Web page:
The father of a university student who sustained fatal injuries during an anti-government protest in Hong Kong last year told a court he feared for his son’s safety when the younger man left home in black attire, with protesters blocking roads and attracting police attention nearby.
But Alex Chow Tsz-lok, carrying a backpack, left in silence without addressing his parents’ concerns, his father Chow Tak-ming recalled, adding the youth’s lack of reaction was consistent with how he had usually interacted with his parents before he was found unconscious at a car park in Tseung Kwan O on November 4, 2019.
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The senior Chow testified on Monday at the Coroner’s Court, which is tasked with ascertaining the cause and circumstances of the death of the 22-year-old, after he fell from height while a police clearance operation was under way at a protest scene nearby.
Alex Chow died four days after the fall. He had sustained severe head injuries, with two surgeries unable to save his life.
The court heard that protesters had assembled in the vicinity of Sheung Tak Estate car park and barricaded roads overnight between November 3 and 4, following online calls to gather outside a hotel in the neighbourhood, where an officer was said to be holding a wedding banquet.
Police had fired tear gas and beanbag rounds in a bid to disperse protesters, the court was told.
The university student left his flat at Beverly Garden at around 11.40pm, while his parents were watching television in the living room. Around that time, protesters had blocked roads around Kwong Ming Court and Sheung Tak Estate – next to the family’s home.
Chow Tak-ming said his son wore a nearly all-black outfit that night: a black top, deep-grey coloured shorts, black running shoes and a black cap, carrying a dark backpack. The deceased did not tell his family why he was going out.
“I told him: ‘Be careful if you are going out’,” Chow said. “Because we all learned from the news. Protesters had blocked roads ... Police might fire tear gas or even beat people up, so I reminded him to be careful.”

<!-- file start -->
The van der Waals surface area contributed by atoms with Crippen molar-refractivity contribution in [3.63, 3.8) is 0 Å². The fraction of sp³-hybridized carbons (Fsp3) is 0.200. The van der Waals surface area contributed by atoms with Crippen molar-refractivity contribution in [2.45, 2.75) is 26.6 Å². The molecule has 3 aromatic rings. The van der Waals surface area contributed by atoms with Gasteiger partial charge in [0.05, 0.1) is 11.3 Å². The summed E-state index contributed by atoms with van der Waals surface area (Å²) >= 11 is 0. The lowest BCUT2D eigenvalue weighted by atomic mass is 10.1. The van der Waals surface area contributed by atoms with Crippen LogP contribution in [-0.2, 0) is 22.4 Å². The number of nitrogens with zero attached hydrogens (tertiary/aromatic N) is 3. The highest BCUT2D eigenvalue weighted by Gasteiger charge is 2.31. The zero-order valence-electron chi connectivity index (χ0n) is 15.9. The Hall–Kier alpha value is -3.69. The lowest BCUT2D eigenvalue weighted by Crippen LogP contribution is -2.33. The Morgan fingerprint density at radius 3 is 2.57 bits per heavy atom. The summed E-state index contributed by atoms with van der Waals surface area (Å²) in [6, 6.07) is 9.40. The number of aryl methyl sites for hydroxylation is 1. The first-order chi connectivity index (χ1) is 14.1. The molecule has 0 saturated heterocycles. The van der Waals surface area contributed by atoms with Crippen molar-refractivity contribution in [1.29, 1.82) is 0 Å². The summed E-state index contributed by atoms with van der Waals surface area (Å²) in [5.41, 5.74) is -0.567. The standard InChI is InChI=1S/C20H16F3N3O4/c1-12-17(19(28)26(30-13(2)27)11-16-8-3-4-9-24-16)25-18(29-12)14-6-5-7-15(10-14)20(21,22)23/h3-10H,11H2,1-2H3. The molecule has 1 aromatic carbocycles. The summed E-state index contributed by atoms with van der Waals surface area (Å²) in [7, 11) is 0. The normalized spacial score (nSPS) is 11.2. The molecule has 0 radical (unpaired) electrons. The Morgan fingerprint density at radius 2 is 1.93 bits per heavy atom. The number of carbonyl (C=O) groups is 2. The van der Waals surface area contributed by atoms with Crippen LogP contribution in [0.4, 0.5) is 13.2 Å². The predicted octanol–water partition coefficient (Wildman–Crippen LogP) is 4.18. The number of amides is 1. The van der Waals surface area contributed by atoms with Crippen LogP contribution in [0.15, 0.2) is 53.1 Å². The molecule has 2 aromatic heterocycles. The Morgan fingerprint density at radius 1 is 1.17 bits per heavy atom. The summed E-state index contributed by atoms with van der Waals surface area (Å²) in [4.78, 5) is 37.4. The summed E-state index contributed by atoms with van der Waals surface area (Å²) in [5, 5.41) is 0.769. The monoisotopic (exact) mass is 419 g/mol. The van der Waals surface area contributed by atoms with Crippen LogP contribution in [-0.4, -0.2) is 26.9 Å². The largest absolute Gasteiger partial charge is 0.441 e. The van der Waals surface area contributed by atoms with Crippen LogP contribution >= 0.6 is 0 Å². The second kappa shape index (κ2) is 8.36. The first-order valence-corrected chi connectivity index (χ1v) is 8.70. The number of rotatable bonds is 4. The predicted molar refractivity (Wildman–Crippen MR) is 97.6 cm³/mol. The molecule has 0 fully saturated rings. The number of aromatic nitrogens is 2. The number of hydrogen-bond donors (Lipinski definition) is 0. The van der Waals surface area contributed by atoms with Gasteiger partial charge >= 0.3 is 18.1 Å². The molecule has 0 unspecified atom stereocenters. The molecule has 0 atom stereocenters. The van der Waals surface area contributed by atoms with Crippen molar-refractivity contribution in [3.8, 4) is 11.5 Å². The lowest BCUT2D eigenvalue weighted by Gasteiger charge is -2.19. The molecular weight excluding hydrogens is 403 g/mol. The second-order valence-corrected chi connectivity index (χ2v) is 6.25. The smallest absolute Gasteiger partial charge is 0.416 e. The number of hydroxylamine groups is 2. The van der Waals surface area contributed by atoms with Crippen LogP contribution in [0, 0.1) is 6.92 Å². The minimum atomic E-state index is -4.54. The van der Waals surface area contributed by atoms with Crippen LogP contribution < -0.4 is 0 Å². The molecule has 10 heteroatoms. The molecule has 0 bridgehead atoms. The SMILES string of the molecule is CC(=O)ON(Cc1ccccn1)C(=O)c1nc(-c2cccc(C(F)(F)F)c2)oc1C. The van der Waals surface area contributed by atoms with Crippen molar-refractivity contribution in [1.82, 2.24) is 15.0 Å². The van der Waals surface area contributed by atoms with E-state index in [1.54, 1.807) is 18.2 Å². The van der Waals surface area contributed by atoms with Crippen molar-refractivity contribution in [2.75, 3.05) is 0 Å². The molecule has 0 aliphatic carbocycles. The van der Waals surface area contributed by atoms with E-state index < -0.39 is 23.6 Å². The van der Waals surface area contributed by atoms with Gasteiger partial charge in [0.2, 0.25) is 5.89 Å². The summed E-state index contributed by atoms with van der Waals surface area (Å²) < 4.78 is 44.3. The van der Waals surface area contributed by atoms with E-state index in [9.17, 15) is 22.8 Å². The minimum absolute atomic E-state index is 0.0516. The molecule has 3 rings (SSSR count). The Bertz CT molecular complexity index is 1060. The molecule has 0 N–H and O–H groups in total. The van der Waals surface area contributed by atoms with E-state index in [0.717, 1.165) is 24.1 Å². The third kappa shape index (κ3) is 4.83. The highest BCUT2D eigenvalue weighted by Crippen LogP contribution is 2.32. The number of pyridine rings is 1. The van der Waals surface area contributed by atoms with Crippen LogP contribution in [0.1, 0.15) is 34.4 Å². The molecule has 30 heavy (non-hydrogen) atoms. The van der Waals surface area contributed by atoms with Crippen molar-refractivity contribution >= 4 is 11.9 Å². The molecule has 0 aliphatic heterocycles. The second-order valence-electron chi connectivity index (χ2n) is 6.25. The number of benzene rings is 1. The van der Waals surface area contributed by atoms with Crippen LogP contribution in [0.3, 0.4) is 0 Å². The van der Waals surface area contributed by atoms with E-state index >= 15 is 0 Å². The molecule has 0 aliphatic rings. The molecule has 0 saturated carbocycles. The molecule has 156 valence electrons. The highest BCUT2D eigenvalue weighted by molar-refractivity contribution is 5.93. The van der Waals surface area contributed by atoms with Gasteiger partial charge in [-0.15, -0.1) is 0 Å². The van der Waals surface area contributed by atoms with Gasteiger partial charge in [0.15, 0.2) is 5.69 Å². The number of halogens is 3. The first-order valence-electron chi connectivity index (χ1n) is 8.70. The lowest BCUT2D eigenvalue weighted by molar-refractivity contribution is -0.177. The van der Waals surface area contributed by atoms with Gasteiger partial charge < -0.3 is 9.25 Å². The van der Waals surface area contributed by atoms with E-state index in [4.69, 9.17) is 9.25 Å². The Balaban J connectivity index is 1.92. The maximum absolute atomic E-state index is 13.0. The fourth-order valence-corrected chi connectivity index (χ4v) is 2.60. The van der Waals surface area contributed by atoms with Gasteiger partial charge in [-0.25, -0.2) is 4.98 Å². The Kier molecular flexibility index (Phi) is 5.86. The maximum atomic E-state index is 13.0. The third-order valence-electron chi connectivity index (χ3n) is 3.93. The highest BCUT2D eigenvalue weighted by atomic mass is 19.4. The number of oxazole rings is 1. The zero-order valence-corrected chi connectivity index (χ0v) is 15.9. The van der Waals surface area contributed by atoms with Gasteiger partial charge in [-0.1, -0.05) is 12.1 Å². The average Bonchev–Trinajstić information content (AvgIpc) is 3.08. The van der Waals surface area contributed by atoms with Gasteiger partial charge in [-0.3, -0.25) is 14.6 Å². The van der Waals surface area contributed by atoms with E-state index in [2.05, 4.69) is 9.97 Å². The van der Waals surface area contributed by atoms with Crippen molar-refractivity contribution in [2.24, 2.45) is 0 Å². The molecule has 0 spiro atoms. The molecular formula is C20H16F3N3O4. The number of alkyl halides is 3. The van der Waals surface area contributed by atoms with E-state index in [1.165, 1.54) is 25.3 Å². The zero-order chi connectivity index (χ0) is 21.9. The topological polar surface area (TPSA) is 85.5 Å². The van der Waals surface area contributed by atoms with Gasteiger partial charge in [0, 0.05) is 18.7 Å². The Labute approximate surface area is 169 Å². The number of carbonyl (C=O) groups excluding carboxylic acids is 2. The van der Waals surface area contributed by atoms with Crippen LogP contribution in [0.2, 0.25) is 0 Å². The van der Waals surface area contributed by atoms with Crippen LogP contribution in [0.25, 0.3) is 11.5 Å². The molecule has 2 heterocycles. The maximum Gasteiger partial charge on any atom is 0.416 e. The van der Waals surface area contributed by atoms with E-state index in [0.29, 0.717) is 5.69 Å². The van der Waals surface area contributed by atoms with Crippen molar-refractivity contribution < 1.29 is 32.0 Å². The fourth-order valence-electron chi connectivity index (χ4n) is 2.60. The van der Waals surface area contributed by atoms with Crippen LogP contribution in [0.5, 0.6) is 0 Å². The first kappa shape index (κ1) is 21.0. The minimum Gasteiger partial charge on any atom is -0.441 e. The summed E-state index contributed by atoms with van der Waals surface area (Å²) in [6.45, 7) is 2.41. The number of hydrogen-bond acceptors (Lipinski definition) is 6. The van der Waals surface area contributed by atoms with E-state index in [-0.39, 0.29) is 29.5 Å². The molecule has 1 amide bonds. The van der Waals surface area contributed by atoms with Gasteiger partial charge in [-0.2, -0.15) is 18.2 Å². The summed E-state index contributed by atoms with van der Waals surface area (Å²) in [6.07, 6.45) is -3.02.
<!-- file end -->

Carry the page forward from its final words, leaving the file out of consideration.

The father said he seldom discussed politics or last year’s civil unrest with his son, and he knew little about the latter’s involvement in the protest movement apart from the fact that he had taken part in some processions.
The older man sent a message to his son via WhatsApp at 12.46am, moments before he went to sleep, telling him that police had fired tear gas at protesters.
His son replied two minutes later: “Close the windows” – the last message sent to his family.
At around 2am, the senior Chow and his wife were awakened by their son’s secondary schoolmates, who banged on the family’s door and informed the couple about his fall. They rushed to Queen Elizabeth Hospital, only to see their son already in a coma.
But Chow’s son never regained consciousness, and his parents agreed four days later to stop treating him after he had a heart failure.
The Year Three computer science student at the Hong Kong University of Science and Technology was described as a positive-minded and diligent student, who was a regular on the university’s netball team.
While the father revealed in court that his son did not talk much to his parents and often hid himself in his bedroom while at home, he did not find any irregularities in the youth’s behaviour.
The inquest is expected to last 25 days, with 40 witnesses set to give evidence in court. The hearing continues on Tuesday before Coroner Ko Wai-hung and a five-member jury.